One study asked over a thousand British consumers what most likely would damage their opinion of a brand on social media, and nearly half answered poor spelling or grammar. Another study, this time in the US, found that the cost of language mistakes in business content may amount to nearly $400 billion every year. Furthermore, 81% of survey participants agreed that poorly written material wastes a lot of their time. Moreover, we know that grammatical errors in website text increase bounce rates by 85% and decrease conversion rates by 8%.

How can a style sheet help reduce the cost of language mistakes?

The evidence confirms that language mistakes and inconsistent writing will cost your business. In this light, copyediting and proofreading the content before publishing it and maintaining a style sheet seem necessary. A style sheet, once implemented, can be applied to comms across all channels written by multiple writers. I previously discussed how to create a business style sheet that includes brand tone, language and style (formatting). But because I often work with businesses, I know how busy they are and hesitant to spend time creating something they have not heard about before. So I created a free business style sheet template, downloadable at the bottom of the page. It will help cut the cost of language mistakes and, more specifically, it will help:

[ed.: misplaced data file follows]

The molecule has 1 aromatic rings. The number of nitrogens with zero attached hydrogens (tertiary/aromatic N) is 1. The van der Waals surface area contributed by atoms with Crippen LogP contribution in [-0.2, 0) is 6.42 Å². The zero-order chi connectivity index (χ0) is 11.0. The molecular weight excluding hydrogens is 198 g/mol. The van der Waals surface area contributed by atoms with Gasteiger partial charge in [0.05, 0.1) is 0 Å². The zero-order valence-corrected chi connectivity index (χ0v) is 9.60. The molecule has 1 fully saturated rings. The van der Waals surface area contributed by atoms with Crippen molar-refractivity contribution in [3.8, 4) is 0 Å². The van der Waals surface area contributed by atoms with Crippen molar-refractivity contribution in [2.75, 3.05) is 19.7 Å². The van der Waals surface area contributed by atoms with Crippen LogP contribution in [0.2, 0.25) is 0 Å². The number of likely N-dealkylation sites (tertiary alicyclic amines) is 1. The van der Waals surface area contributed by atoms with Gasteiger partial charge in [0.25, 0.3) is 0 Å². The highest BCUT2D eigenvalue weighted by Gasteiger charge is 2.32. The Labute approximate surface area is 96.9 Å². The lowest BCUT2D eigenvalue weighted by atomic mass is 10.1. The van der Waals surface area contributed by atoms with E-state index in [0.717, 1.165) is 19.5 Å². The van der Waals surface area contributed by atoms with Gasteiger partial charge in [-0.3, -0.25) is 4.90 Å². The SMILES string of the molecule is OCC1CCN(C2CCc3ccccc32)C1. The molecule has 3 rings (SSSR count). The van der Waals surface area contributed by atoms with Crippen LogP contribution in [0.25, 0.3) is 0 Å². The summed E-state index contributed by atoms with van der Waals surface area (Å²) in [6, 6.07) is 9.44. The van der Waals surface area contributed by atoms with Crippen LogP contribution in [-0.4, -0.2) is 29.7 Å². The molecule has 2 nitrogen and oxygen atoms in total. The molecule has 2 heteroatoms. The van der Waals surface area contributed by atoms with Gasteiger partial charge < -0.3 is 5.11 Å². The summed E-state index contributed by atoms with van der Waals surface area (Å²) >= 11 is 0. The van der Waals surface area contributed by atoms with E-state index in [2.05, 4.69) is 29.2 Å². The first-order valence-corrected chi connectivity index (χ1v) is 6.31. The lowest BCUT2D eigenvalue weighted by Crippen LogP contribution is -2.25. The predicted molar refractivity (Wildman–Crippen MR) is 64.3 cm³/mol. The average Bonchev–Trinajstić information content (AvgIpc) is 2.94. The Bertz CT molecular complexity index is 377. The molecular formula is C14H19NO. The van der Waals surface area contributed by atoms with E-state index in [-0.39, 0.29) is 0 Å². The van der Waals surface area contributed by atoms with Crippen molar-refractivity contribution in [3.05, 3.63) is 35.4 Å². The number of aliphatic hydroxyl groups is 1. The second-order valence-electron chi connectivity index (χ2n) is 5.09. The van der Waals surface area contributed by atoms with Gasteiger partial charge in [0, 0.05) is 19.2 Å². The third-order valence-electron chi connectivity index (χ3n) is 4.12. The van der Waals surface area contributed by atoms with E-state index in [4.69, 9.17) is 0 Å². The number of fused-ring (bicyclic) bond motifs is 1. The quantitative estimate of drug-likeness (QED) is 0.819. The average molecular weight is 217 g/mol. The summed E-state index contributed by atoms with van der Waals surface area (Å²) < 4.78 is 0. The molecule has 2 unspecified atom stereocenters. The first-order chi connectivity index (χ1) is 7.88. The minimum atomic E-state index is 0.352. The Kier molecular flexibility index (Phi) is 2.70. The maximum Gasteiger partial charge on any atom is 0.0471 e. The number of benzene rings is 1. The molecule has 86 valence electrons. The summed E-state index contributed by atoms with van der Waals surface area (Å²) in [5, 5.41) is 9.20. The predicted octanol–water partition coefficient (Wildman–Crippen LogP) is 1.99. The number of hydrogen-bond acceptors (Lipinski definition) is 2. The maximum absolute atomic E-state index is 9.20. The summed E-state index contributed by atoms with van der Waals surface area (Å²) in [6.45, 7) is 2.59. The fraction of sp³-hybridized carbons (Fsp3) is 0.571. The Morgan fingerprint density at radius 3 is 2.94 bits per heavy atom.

• cut the time and cost of editing and proofreading,
  • standardise the company’s language and formatting decisions,